A couple of stalwart Halal spots have been knocking up some really good desserts, including soft serve ice cream, cupcakes and churros. With a good many of these desserts tailored to local tastebuds, expect familiar flavours like ondeh ondeh, chendol and pandan to feature heavily. For a guaranteed food coma, traipse down this list.
Almost tucked away on the very quiet Arab Street, this cozy, airy boutique cafe offers wholesome but still somewhat indulgent food, including all day breakfasts, savoury salads and hearty rice bowls. Kind of like the Ottolenghi concept in London. Unlike most places though, All Things Delicious do a good bread and butter pudding and an earl grey creme bruelee but people always go back for the platter of bakes. The health conscious will delight to find that all bakes are made with organic unrefined sugar and free-range eggs. Try the Gula Melaka Scone ($3.50), that is all at once crumbly and compact, with gula melaka baked into it. And yes, gula melaka is also drizzled on it. Sometimes seasonal specials are featured, so keep your eyes peeled.
34 Arab St.
Chulop has been around for 3 years and is still going strong, so they must be doing something right. Everything about their menu seems right, churros all dusted with cinnamon sugar with a variety of basic chocolate dips—think white, milk and dark chocolate; and Mexican chocolate even on top of all of that. If you prefer the exotic, more premium dips, try the Thai Milk Tea dip or the Kinder Bueno dip. If you fancy toying with strange textures and familiar tastes, definitely go for the Pandan Churros with Gula Melaka ($5); and of course, don’t leave without trying at least one of their churros with toppings ($6). The classics are s’mores; or banana and Nutella.
430 Upper Changi Rd.
If All Things Delicious is semi tucked away, Fluff bakery is completely sequestered away in the middle of the rich ethnic enclave that is Kampung Glam. The entrance located in the backalley and requires a bit of fumbling about to get to it. Fluff is known for their intrepid flavours, with cupcakes coming in flavours like Solero (yes, ice lolly inspired cupcakes, anyone?), durian pengat, pandan kaya cheese, mango stick rice or apple speculoos amongst others. Props for novelty.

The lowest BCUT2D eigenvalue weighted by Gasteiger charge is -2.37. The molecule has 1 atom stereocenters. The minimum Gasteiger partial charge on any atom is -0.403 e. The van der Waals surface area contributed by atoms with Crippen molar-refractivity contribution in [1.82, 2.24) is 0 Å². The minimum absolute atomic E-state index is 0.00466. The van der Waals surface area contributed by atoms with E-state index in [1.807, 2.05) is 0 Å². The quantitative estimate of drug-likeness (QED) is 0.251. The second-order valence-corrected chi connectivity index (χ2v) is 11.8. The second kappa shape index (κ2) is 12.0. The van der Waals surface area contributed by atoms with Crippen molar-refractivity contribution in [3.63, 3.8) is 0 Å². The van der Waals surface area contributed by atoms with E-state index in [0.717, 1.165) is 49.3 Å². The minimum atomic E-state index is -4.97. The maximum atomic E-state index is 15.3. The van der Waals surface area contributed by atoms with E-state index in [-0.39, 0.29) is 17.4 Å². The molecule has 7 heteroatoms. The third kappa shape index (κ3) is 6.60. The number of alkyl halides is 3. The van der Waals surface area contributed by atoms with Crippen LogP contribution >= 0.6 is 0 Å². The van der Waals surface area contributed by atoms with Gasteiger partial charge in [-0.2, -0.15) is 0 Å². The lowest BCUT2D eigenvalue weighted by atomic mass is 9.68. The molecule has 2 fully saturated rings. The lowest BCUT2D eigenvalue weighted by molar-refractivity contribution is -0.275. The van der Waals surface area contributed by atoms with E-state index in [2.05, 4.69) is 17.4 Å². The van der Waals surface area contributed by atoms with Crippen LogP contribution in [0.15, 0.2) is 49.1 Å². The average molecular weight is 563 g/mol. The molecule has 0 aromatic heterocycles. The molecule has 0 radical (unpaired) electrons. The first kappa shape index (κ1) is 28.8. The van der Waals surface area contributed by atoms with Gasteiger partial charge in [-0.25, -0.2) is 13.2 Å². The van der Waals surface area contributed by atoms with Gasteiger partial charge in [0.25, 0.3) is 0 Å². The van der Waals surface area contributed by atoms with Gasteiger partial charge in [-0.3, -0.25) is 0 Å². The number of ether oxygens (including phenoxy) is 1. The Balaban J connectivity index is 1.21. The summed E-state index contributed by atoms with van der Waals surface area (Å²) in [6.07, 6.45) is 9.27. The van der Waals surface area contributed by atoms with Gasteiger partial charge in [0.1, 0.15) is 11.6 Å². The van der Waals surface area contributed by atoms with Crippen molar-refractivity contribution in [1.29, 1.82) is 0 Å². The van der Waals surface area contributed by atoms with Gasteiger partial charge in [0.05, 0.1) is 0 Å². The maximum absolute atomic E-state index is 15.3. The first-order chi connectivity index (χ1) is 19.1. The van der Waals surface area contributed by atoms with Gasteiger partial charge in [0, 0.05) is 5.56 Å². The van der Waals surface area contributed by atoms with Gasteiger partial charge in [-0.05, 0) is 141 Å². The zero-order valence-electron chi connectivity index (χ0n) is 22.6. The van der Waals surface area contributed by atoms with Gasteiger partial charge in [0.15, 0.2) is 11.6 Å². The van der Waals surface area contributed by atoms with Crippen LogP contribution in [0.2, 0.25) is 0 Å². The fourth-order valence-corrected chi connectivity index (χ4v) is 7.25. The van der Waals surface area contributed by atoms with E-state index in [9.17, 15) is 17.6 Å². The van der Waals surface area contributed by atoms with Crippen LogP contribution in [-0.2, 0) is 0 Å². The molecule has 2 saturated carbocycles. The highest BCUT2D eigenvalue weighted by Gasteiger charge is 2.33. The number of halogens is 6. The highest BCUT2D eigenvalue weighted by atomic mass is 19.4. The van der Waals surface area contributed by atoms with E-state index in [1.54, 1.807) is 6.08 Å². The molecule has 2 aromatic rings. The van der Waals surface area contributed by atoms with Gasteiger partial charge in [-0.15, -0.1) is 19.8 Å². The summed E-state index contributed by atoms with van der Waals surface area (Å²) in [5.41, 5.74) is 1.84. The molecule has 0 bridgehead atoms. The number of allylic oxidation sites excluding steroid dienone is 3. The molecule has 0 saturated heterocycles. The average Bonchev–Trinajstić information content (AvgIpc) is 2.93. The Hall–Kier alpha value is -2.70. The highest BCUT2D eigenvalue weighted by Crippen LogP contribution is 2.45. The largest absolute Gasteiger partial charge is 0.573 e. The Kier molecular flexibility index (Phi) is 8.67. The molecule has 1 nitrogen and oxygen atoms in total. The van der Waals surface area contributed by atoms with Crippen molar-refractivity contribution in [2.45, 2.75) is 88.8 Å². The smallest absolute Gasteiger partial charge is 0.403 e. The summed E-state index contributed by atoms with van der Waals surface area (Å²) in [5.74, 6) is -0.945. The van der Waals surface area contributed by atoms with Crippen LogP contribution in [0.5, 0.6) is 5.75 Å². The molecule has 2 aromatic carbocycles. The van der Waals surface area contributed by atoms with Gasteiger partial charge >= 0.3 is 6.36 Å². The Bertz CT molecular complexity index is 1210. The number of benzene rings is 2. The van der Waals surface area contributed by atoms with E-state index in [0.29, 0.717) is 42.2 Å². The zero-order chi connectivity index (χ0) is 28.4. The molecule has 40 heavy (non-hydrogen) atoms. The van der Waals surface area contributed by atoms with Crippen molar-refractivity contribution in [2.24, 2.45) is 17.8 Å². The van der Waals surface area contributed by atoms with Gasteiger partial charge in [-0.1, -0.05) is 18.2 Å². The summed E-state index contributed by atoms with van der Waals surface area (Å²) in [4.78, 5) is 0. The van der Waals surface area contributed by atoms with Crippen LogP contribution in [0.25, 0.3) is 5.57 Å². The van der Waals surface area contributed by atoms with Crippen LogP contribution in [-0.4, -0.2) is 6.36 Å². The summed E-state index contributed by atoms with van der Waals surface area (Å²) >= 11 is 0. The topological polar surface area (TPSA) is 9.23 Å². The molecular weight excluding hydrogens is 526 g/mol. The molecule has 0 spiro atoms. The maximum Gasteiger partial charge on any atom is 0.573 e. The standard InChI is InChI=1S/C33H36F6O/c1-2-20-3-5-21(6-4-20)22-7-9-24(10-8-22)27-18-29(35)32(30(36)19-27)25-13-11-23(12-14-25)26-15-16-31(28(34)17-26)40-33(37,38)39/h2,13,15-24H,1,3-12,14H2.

Although a stalwart artisanal bakery which has amassed a keen following, I personally found the cakes here too sweet for my liking, which was unfortunate because I love the concept of women-owned artisanal bakeries. We had one Ondeh Ondeh cupcake with a bland icing, and I took issue with the hardened bits of gula melaka that provided a strange crunch to the cake itself. Apart from cupcakes that start from ($4) a pop, Fluff also has cakes on its menu, but always call ahead to find out what they’re offering for the day and what they have left because they sell out fast.
4 Jln Pisang.
Some travelers often wax lyrical of an era bygone, of a lush tropical greenery that is Singapore, where everyone has the leisure and discretionary income to while away their languid afternoons with ($7) cups of coffee and ($10) for artisanal bread and jam. Halia is one of the most authentic places we can enjoy this fantasy although some were unhappy that the new found Halal status meant alcohol was removed from the menu. Go for the Pain Perdu ($16), available weekend brunch and public holidays, from 10am through to 5pm—all luscious berries and chocolate ice cream topped with a nutty praline sauce, atop a soft hazelnut brioche. The ultimate, calorific sin but who can fault you?
A personal favourite, and also something I always look forward to, sometimes all through the week, is Halia’s very own freshly baked milk rolls ($12). The bread rolls are six neat squares that are subtly sweet, with toasty bits and all warmed up. It comes with two locally-flavoured jams and a coffee butter. Slather coffee butter with a lick of kaya jam all over—you can ask for more later—and you’re good to go. Simple it may be, it is so addictive. Also, I love that weekend nights are live jazz nights
1 Cluny Rd.
Julie Bakes has been around for almost 6 years, and as one of the stalwarts halal artisanal bakery, has garnered its fair share of loyalists. Julie’s first started off as a home business but gradually expanded to own a brick-and-mortar. Go crazy with their traditional open-faced Halal pineapple tarts (incredibly difficult to find) and Puteri Salat among other beautiful sweets. The other thing that has courted customers back time and again is undoubtedly Julie’s finely-textured, buttery soft cakes. All of Julie’s cakes are layered with thick licks of jams and fresh creams, all bringing to life the diabetes-inducing dreams of a starved child; or fantasies of Willy Wonka’s creations. If you’re not into fresh cream…what is wrong with you?
14 Baghdad St.
Moosh, one wonders how they come up with this name. Then again, people have been asking the same question about us XINDOTS, so what can I say? Anyway, we all love a good creamy, milky soft-serve and at Moosh, that’s what you’ll be shelling out for, and then some. There are two sizes ($4.50) for the regular and ($6) for the large.
The crowd favourite is of course the ondeh ondeh flavour, with a light-tasting pandan sauce swirled into the lush ice cream, and topped with desiccated coconut flakes. The serving cups look small but this dessert is really for sharing. Bon appetit!
44 Haji Ln.